i spent an afternoon at d's house that spring of 2011, working out details of a particular prison scene. toward the end of the day, in walked her husband: former pimp. convicted murderer. redeemed human being. he nodded and said hi, and i smiled and said the same. the moment felt like a scene in the movie of my own life. although d couldn't pay me much and thus i couldn't dig into the project as much i wanted, it was by far the best project of my career. not only did i love every minute of working on her book, i also made a friend. d and i talked, about prison-room perimeters, diaper drug stashes, and unrelated existential things. i told her about a man i'd been dating on and off for a couple years, about how his shy demeanor and mysterious ways never made sense. a few months later, captain thumbs down and i would make a baby—and he would unfortunately continue his pattern of making no sense, which is a gracious way of putting it. i can't remember what it was, but d had given me some wisdom about him that day at her house. of course i didn't listen. no one ever does, you know.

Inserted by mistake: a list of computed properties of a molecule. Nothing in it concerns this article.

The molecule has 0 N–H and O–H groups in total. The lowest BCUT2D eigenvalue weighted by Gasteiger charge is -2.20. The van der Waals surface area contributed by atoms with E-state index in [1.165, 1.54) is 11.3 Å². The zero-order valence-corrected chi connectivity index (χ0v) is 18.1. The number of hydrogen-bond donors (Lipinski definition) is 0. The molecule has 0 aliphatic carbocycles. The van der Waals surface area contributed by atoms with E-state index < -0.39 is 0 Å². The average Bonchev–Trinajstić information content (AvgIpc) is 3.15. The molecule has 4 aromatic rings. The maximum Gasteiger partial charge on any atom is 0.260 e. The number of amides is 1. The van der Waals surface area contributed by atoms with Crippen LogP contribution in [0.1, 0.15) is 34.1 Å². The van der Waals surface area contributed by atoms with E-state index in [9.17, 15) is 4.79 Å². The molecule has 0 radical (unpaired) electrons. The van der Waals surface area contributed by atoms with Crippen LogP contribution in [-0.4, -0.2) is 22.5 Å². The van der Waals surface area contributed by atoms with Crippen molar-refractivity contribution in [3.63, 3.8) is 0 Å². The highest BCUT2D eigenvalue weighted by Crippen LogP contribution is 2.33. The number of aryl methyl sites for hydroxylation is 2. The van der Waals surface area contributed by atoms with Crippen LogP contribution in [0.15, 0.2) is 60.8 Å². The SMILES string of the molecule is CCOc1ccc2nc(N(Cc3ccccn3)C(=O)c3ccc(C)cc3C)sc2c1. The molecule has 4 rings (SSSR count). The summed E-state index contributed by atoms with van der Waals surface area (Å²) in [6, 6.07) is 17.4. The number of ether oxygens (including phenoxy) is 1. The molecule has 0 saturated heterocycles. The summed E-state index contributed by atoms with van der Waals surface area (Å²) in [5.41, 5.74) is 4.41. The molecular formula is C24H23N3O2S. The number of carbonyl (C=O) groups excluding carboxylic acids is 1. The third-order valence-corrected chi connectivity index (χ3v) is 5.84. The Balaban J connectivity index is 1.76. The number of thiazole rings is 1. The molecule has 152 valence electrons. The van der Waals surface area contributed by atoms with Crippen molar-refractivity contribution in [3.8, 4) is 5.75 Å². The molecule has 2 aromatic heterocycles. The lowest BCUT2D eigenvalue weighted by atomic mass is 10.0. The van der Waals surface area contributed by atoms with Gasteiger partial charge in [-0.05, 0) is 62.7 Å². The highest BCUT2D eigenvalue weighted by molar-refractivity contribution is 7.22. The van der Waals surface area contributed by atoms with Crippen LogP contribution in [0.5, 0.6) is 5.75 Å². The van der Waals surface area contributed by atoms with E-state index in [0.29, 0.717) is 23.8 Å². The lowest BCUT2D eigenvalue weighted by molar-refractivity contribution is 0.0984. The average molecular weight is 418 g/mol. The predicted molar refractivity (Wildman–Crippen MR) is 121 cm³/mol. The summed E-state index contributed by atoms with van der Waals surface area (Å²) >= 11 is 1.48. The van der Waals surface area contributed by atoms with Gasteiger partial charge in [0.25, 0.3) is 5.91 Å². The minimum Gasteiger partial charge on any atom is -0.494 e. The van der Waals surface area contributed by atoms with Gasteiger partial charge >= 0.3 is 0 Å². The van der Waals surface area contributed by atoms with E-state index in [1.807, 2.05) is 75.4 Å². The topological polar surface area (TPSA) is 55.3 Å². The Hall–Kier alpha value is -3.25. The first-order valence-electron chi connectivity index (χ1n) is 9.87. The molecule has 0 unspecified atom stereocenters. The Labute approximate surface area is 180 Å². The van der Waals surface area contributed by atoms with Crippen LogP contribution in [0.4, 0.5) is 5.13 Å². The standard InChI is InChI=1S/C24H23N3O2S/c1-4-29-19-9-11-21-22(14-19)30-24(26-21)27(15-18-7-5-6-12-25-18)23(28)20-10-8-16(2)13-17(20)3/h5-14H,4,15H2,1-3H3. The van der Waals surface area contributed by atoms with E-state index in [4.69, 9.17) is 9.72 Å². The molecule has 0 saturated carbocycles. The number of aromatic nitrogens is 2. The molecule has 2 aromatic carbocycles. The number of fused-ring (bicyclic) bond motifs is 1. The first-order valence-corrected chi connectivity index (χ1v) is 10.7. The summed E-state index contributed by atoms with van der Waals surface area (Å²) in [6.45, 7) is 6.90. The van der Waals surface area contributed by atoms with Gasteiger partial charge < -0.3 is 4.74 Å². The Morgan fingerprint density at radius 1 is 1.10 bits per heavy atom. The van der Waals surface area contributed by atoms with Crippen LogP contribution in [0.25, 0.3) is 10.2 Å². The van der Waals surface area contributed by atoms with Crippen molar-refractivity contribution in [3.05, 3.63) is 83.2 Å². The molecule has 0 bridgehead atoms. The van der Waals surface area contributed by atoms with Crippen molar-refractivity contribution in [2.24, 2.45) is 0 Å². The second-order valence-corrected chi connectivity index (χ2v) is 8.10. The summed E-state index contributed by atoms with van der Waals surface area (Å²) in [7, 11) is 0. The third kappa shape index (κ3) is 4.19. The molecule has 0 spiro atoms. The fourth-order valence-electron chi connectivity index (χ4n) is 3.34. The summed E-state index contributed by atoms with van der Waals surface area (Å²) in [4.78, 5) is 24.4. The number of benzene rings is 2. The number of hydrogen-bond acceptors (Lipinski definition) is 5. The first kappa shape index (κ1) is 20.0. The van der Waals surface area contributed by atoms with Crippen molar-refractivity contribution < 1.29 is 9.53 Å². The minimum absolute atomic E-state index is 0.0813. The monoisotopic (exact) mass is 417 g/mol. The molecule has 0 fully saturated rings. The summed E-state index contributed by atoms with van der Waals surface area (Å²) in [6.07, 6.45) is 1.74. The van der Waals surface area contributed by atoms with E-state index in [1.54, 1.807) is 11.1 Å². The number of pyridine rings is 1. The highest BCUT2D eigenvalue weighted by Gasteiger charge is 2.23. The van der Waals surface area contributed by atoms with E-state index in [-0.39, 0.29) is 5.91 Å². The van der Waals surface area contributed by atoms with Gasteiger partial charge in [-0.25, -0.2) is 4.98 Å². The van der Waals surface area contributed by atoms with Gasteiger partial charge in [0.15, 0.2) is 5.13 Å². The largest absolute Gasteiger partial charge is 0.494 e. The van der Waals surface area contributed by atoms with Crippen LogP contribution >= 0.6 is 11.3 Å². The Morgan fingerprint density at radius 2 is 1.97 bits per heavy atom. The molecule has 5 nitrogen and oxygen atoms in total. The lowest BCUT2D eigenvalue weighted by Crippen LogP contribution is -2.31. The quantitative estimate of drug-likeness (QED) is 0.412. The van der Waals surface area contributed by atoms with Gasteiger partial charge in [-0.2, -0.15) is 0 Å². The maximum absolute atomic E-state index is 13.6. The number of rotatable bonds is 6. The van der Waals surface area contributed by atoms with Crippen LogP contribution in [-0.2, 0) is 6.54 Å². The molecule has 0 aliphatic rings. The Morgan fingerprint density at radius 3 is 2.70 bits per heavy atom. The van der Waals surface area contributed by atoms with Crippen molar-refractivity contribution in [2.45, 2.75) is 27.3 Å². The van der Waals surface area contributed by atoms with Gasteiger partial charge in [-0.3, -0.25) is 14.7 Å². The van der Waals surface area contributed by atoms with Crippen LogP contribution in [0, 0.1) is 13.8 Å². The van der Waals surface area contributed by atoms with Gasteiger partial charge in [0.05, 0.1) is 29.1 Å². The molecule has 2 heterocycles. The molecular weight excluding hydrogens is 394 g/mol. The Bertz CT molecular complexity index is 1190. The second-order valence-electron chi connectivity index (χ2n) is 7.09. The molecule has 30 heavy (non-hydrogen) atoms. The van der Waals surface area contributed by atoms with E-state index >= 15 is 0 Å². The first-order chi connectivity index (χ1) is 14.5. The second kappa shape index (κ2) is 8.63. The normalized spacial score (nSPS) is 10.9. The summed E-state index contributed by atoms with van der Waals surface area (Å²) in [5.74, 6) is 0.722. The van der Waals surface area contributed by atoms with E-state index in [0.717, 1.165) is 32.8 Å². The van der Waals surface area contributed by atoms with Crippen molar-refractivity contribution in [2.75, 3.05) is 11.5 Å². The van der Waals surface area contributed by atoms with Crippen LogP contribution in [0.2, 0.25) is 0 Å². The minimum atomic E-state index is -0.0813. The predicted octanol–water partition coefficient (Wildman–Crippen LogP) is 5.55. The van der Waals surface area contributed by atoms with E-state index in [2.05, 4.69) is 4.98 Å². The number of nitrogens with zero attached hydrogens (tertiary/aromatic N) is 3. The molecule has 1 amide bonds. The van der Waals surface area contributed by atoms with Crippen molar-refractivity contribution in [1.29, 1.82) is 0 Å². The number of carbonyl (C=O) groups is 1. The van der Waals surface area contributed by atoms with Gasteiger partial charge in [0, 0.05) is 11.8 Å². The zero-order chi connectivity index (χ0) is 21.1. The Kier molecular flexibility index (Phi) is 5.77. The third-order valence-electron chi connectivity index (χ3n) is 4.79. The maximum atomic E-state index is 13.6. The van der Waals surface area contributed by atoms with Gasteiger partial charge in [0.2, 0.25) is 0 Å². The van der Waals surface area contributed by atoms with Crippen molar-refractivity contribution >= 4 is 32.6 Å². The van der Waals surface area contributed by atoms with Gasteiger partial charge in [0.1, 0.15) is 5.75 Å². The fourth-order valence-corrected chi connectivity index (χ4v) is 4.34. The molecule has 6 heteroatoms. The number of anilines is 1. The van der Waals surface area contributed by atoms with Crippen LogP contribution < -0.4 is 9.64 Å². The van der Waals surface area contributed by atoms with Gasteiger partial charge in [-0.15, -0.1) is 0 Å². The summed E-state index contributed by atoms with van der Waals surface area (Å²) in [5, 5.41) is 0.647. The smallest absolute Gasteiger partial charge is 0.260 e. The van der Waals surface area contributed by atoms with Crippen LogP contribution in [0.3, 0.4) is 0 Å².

d self-published her book, not printing too many copies. she sent me one after i moved back to west virginia. i told her it should be a movie, and i meant it. i can't decide if quentin tarantino or memphis local craig brewer should direct it. either way, i'm certain it would be a hit. the thought that it may never happen gives me a sort of sadness, that a work so deserving of attention might never rise above a few shelves in tennessee and one in west virginia.
like d. brown, i feel an urge to write stories about my life. someone once asked me, in earnest, "why do people want to read a blog about your life?" my answer: the same reason they read books. hopefully, if i'm good enough at it, my words will lead people inward—into the tales i tell and, if i'm really good, into themselves where they'll think about...whatever. who knows where a particular turn of phrase of mine might lead other human beings in their own discrete mind spaces. that's the wonderful thing about writing and about reading: you go where your mind takes you.
d. brown's book is called Kept. i googled it today and couldn't find it. it felt like a loss. i hope she's still writing. i hope i always will.